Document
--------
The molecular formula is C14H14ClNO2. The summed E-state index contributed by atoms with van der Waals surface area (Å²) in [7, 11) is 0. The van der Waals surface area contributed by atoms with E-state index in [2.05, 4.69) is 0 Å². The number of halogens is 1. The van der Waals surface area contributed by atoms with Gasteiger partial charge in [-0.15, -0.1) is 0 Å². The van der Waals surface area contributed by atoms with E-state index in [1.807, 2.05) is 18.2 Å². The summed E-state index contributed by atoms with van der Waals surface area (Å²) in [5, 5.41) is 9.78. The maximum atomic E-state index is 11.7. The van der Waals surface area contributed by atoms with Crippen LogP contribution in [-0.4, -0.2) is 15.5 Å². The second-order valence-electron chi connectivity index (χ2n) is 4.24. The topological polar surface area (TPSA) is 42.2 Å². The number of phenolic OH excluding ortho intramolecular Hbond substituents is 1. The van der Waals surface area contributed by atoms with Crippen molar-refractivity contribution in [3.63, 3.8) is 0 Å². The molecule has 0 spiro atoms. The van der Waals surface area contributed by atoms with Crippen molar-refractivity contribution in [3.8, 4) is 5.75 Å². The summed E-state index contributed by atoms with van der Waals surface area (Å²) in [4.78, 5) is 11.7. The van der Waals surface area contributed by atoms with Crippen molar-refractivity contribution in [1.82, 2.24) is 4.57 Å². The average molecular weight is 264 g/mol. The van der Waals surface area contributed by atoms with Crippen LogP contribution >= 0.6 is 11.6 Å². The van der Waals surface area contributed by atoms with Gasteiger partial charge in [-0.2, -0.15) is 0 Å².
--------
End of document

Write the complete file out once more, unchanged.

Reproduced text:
The molecular formula is C14H14ClNO2. The summed E-state index contributed by atoms with van der Waals surface area (Å²) in [7, 11) is 0. The van der Waals surface area contributed by atoms with E-state index in [2.05, 4.69) is 0 Å². The number of halogens is 1. The van der Waals surface area contributed by atoms with Gasteiger partial charge in [-0.15, -0.1) is 0 Å². The van der Waals surface area contributed by atoms with E-state index in [1.807, 2.05) is 18.2 Å². The summed E-state index contributed by atoms with van der Waals surface area (Å²) in [5, 5.41) is 9.78. The maximum atomic E-state index is 11.7. The van der Waals surface area contributed by atoms with Crippen LogP contribution in [-0.4, -0.2) is 15.5 Å². The second-order valence-electron chi connectivity index (χ2n) is 4.24. The topological polar surface area (TPSA) is 42.2 Å². The number of phenolic OH excluding ortho intramolecular Hbond substituents is 1. The van der Waals surface area contributed by atoms with Crippen molar-refractivity contribution in [3.63, 3.8) is 0 Å². The molecule has 0 spiro atoms. The van der Waals surface area contributed by atoms with Crippen molar-refractivity contribution in [3.8, 4) is 5.75 Å². The summed E-state index contributed by atoms with van der Waals surface area (Å²) in [4.78, 5) is 11.7. The van der Waals surface area contributed by atoms with Crippen molar-refractivity contribution in [1.82, 2.24) is 4.57 Å². The average molecular weight is 264 g/mol. The van der Waals surface area contributed by atoms with Crippen LogP contribution >= 0.6 is 11.6 Å². The van der Waals surface area contributed by atoms with Gasteiger partial charge in [-0.2, -0.15) is 0 Å².